Rupert Pupkin Speaks: Olive Films - ERIK THE VIKING, YELLOWBEARD, SHE-DEVIL and SKI SCHOOL on Blu-ray ""

Sunday, May 31, 2015

Olive Films - ERIK THE VIKING, YELLOWBEARD, SHE-DEVIL and SKI SCHOOL on Blu-ray

ERIK THE VIKING (1989; Terry Jones)
Those of us that grew up loving Monty Python couldn't help but see the films from their glorious "trilogy": HOLY GRAIL, LIFE OF BRIAN and THE MEANING OF LIFE. HOLY GRAIL seems to be the most popular of those three and justifiably so, but the other two get plenty of love from Python fans as well. A film that gets less love and has been forgotten by many is ERIK THE VIKING. Though it is not quite a full Python movie in the same way those other movies are (the Python members are present here, but not in every scene as they were in the other films). Terry Jones was director or co-director (with Gilliam) on those main three films and he flew solo on LIFE OF BRIAN and ERIK as well. The spirit of Python is certainly present in ERIK and it's a little unfortunate that it has been lost in the shuffle a bit.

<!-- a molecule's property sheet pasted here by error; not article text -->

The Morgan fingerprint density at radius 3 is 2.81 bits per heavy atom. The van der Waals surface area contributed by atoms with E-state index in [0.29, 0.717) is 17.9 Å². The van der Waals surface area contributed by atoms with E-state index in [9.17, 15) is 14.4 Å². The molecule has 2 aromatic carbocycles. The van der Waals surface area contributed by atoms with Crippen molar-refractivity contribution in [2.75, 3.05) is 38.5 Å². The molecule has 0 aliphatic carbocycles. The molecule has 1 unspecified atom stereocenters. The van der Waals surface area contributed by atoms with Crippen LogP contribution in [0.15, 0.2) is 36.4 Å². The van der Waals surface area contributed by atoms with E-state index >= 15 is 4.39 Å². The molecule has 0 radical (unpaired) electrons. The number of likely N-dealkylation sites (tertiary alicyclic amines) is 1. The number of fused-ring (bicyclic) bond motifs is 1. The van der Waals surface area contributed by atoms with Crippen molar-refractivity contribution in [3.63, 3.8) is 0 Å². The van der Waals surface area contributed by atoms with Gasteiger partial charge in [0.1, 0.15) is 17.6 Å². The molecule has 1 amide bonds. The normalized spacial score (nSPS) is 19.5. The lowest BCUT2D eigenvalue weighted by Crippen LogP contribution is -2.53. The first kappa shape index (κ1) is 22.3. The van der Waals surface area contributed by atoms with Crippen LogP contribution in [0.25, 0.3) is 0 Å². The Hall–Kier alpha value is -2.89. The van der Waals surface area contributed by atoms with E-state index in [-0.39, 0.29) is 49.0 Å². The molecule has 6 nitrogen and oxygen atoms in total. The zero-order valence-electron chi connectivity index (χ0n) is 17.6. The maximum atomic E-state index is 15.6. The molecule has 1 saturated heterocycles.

This movie always gave a little trouble though I must admit in that the opening scene plays off a joke about rape and that's a tough spot to start a movie from. That said, the scene proves to be rather poignant and pivotal for our main character Erik (Tim Robbins) so it's not played completely for comedic value. The whole crux of the movie lies in the existential crisis of the titular Erik who has never fully embrace the looting, raping and pillaging ways of his viking brethren. He believes there must be something more and he convinces his comrades to travel across the sea to try to talk to the gods. The movie is filled with darkly comic Python-esque jokes and asides, taking some pretty humorous shots at the viking "lifestyle". Terry Jones is certainly a solid director and while not the visual stylist that Terry Gilliam can be, he makes good films for sure (I am particularly a fan of his MR. TOAD'S WILD RIDE which doesn't get enough attention either). All told this is an honorable entry in the Python cannon and one that should find more fans via this new Blu-ray (which looks pretty good).